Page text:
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- Annuities: Estate Tax The value of certain types of annuities may be included in an estate’s value. Understanding the intricacies of these inclusions is a critically important aspect of estate planning.
Tax season is upon us once again, which means it’s time to start working on compiling all those annual tax documents for clients, such as 1099-Rs, 1099-DIVs, 1099-INTs and others. As you and your clients begin preparing for the 2012 tax filing season, I recommend discussing what I believe is a strategy that is vitally important for all taxpayers to know, as it just might save your clients some money should a tax audit ever come their way.
It’s important to note that any charitable contribution of cash for $250 or more to a qualified organization requires specific documentation for the deductibility to be legal. These points of discussion come directly from the IRS tax code publication 526.
1) Cash contributions less than $250 require one of the following to be legally deductible:
a) Bank record showing the name of the qualified organization, date and amount including:
i. Canceled check
ii. Bank or credit union statement
iii. Credit card statement
b) A receipt from the qualified organization
c) Payroll deduction record including:
i. A pay stub
ii. Form W-2
iii. Other employer documentation
iv. Pledge card from the qualified organization
2) A contribution of $250 or more requires an acknowledgement of your contribution from the qualified organization for the deduction to be legal. A copy of the bank statement including all mentioned listings in Point #1 does not fulfill the documentation rules when claiming a deduction for contributions of $250 or more.
Furthermore, each acknowledgement received has to meet the following content test:
a) It must be written
b) It must include the amount, date, and a statement that no goods or services were received as a result of the gift
c) The acknowledgment must be received before the earlier of the date you file your return or the due date, assuming an extension was filed.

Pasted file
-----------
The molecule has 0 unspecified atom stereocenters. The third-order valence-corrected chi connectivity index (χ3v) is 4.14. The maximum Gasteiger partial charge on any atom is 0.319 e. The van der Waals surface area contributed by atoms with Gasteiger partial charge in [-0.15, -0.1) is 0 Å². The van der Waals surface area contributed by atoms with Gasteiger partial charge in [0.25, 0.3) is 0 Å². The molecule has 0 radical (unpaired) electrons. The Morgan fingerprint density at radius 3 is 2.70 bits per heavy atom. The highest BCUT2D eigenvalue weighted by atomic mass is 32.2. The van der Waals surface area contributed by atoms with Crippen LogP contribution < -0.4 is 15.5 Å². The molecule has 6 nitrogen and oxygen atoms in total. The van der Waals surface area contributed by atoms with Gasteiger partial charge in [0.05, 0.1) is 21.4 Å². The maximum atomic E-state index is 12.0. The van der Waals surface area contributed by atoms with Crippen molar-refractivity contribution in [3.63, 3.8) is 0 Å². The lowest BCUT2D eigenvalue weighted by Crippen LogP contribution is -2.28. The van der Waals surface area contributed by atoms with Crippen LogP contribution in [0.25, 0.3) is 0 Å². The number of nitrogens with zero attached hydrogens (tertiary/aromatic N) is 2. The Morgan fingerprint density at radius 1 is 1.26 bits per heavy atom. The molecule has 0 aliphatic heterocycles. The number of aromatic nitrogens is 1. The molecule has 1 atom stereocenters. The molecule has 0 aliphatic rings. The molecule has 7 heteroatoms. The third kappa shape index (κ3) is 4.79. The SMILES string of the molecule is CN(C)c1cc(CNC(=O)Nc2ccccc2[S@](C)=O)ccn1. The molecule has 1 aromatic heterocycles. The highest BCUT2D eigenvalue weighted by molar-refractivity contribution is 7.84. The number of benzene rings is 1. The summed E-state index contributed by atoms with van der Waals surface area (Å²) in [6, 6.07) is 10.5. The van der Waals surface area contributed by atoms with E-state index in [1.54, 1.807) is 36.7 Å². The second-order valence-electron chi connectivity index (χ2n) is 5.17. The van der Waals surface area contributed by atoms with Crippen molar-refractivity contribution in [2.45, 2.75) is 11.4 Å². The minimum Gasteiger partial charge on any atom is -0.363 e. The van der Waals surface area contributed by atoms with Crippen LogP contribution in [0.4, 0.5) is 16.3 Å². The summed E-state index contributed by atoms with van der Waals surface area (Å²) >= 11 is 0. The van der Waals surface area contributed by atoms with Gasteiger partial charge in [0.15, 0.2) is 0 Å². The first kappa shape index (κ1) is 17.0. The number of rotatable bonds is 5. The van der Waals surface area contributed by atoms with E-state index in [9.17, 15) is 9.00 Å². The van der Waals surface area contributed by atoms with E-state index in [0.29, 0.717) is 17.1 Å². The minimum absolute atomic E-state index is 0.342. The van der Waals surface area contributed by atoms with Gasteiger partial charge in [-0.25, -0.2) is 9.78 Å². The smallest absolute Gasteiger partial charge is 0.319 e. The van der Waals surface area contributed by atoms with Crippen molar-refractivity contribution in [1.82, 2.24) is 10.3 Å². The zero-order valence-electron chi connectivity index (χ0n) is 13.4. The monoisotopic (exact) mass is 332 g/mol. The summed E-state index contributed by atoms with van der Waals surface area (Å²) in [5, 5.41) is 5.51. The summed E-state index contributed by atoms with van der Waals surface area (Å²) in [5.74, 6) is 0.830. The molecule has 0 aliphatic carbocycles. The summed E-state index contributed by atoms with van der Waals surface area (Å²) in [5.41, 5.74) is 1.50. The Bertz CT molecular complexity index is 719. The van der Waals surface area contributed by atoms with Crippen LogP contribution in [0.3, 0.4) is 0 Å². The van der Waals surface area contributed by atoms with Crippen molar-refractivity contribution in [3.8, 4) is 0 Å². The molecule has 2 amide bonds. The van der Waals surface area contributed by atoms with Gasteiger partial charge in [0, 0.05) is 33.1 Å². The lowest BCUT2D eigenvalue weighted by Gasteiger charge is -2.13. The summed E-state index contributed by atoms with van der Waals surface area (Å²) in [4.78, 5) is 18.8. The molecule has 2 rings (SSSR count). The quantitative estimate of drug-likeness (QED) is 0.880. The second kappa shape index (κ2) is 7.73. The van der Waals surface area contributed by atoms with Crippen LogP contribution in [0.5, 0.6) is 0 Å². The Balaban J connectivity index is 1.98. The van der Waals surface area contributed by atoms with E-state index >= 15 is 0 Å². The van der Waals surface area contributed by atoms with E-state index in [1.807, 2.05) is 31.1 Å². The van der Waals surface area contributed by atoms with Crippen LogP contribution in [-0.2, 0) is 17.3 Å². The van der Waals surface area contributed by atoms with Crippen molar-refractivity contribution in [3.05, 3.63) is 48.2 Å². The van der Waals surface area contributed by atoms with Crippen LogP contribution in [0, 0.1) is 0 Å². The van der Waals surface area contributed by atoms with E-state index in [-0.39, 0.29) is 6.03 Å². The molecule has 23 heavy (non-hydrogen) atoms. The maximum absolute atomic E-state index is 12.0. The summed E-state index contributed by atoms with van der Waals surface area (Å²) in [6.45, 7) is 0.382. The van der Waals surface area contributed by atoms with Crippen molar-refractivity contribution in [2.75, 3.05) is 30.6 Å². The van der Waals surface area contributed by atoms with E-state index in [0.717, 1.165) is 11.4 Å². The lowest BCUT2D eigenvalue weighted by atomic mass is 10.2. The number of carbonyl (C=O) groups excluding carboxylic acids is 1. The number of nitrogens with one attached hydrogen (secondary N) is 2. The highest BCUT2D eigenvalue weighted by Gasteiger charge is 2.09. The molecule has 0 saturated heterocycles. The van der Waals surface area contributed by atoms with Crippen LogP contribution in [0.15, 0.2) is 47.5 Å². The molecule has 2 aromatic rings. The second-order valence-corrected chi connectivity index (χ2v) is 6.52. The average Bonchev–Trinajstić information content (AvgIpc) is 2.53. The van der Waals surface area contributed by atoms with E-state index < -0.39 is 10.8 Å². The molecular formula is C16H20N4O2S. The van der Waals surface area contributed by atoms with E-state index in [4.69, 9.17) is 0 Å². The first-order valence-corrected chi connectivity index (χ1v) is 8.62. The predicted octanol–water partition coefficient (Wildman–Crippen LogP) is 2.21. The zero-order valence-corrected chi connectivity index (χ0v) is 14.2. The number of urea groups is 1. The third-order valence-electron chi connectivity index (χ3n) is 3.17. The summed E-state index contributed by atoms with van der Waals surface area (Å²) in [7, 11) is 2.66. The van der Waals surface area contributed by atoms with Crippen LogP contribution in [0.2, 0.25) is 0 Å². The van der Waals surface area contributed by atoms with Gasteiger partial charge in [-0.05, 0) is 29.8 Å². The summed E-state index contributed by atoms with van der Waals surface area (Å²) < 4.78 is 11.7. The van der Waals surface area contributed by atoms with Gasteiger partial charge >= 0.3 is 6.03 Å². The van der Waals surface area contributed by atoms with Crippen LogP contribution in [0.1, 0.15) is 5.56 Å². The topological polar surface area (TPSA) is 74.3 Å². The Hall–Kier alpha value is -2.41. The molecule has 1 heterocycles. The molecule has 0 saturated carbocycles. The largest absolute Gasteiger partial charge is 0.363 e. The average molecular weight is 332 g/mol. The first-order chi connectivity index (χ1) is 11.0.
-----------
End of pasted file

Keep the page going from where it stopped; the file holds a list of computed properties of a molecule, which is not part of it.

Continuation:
3) However, note that each contribution is considered a separate contribution for determining the $250 or more recording requirements, regardless of how much was given in total to one organization throughout the year.
I know many taxpayers today follow the premise that a contribution by check is all the documentation needed to legally deduct the amount gifted. However, while that is somewhat true for all gifts under $250, it will not hold up in court for gifts of more than that.
Hopefully, this one point of emphasis on supporting documentation for charitable contributions might help in discussing taxes this season with your clients. Charitable gifts should be documented by qualified organizations, acknowledging the required language of the date, amount and a statement that no goods or services were received. Otherwise, if audited, your clients will pay higher taxes and possibly accrued interest, as the deduction will be disallowed.
Of course, one way to avoid this possible documentation shortfall altogether is by writing charitable gift checks for no more than $249.99, even if one has to write five, six or even 10 separate checks to get the total desired contribution completed. By handling contributions in this manner, your clients will meet their required documentation for legal deductibility with a canceled check, whether they receive acknowledgement or not.